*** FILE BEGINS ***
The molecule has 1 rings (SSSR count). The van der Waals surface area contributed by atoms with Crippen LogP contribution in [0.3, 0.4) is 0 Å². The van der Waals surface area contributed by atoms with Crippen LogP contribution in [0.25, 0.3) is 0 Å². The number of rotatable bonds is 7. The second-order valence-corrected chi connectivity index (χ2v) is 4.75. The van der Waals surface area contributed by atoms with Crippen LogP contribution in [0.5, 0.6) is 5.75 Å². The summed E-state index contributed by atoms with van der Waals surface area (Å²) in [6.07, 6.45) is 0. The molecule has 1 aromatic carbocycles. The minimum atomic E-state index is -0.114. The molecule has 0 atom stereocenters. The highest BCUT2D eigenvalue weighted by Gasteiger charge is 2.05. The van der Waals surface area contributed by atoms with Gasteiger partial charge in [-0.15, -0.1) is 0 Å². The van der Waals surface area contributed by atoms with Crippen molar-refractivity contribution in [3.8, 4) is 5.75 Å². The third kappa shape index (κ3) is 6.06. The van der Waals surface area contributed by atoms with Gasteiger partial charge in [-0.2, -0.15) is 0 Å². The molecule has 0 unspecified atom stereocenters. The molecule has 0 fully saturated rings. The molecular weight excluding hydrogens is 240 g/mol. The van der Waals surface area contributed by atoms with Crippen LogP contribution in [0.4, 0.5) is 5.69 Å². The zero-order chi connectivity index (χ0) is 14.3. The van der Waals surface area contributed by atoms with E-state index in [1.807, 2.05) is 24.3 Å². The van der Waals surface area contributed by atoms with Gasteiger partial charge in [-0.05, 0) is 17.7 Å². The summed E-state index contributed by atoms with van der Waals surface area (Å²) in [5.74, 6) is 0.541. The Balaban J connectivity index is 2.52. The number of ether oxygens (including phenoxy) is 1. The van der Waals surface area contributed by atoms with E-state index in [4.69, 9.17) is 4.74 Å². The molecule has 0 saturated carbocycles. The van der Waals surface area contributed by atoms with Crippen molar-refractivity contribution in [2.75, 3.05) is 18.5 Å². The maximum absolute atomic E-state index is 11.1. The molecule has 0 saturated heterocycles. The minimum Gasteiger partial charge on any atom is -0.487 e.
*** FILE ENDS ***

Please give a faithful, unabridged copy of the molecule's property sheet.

The molecule has 1 rings (SSSR count). The van der Waals surface area contributed by atoms with Crippen LogP contribution in [0.3, 0.4) is 0 Å². The van der Waals surface area contributed by atoms with Crippen LogP contribution in [0.25, 0.3) is 0 Å². The number of rotatable bonds is 7. The second-order valence-corrected chi connectivity index (χ2v) is 4.75. The van der Waals surface area contributed by atoms with Crippen LogP contribution in [0.5, 0.6) is 5.75 Å². The summed E-state index contributed by atoms with van der Waals surface area (Å²) in [6.07, 6.45) is 0. The molecule has 1 aromatic carbocycles. The minimum atomic E-state index is -0.114. The molecule has 0 atom stereocenters. The highest BCUT2D eigenvalue weighted by Gasteiger charge is 2.05. The van der Waals surface area contributed by atoms with Gasteiger partial charge in [-0.15, -0.1) is 0 Å². The van der Waals surface area contributed by atoms with Crippen molar-refractivity contribution in [3.8, 4) is 5.75 Å². The third kappa shape index (κ3) is 6.06. The van der Waals surface area contributed by atoms with Gasteiger partial charge in [-0.2, -0.15) is 0 Å². The molecule has 0 unspecified atom stereocenters. The molecule has 0 fully saturated rings. The molecular weight excluding hydrogens is 240 g/mol. The van der Waals surface area contributed by atoms with Crippen LogP contribution in [0.4, 0.5) is 5.69 Å². The zero-order chi connectivity index (χ0) is 14.3. The van der Waals surface area contributed by atoms with E-state index in [1.807, 2.05) is 24.3 Å². The van der Waals surface area contributed by atoms with Gasteiger partial charge in [-0.05, 0) is 17.7 Å². The summed E-state index contributed by atoms with van der Waals surface area (Å²) in [5.74, 6) is 0.541. The Balaban J connectivity index is 2.52. The number of ether oxygens (including phenoxy) is 1. The van der Waals surface area contributed by atoms with E-state index in [4.69, 9.17) is 4.74 Å². The molecule has 0 saturated carbocycles. The van der Waals surface area contributed by atoms with Crippen molar-refractivity contribution in [2.75, 3.05) is 18.5 Å². The maximum absolute atomic E-state index is 11.1. The molecule has 0 saturated heterocycles. The minimum Gasteiger partial charge on any atom is -0.487 e.